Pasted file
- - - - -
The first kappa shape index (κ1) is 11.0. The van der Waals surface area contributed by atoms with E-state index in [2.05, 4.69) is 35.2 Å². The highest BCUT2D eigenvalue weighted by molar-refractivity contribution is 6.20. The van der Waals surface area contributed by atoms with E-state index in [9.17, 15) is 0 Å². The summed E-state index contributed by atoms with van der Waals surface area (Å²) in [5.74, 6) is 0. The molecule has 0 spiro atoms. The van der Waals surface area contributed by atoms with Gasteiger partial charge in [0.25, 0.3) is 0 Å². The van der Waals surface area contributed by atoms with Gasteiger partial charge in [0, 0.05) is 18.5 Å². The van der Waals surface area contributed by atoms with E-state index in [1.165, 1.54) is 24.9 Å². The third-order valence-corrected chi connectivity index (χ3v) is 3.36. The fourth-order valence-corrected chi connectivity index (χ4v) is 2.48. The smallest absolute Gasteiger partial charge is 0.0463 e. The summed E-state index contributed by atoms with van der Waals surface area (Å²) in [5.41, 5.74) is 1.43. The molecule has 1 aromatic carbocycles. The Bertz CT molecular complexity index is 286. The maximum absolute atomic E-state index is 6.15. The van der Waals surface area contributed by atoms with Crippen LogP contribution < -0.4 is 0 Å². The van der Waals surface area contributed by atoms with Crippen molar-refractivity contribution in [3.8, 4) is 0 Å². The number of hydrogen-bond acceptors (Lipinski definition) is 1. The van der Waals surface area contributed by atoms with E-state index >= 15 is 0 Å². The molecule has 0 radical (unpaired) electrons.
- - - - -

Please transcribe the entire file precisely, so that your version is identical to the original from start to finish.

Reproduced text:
The first kappa shape index (κ1) is 11.0. The van der Waals surface area contributed by atoms with E-state index in [2.05, 4.69) is 35.2 Å². The highest BCUT2D eigenvalue weighted by molar-refractivity contribution is 6.20. The van der Waals surface area contributed by atoms with E-state index in [9.17, 15) is 0 Å². The summed E-state index contributed by atoms with van der Waals surface area (Å²) in [5.74, 6) is 0. The molecule has 0 spiro atoms. The van der Waals surface area contributed by atoms with Gasteiger partial charge in [0.25, 0.3) is 0 Å². The van der Waals surface area contributed by atoms with Gasteiger partial charge in [0, 0.05) is 18.5 Å². The van der Waals surface area contributed by atoms with E-state index in [1.165, 1.54) is 24.9 Å². The third-order valence-corrected chi connectivity index (χ3v) is 3.36. The fourth-order valence-corrected chi connectivity index (χ4v) is 2.48. The smallest absolute Gasteiger partial charge is 0.0463 e. The summed E-state index contributed by atoms with van der Waals surface area (Å²) in [5.41, 5.74) is 1.43. The molecule has 1 aromatic carbocycles. The Bertz CT molecular complexity index is 286. The maximum absolute atomic E-state index is 6.15. The van der Waals surface area contributed by atoms with Crippen LogP contribution < -0.4 is 0 Å². The van der Waals surface area contributed by atoms with Crippen molar-refractivity contribution in [3.8, 4) is 0 Å². The number of hydrogen-bond acceptors (Lipinski definition) is 1. The van der Waals surface area contributed by atoms with E-state index >= 15 is 0 Å². The molecule has 0 radical (unpaired) electrons.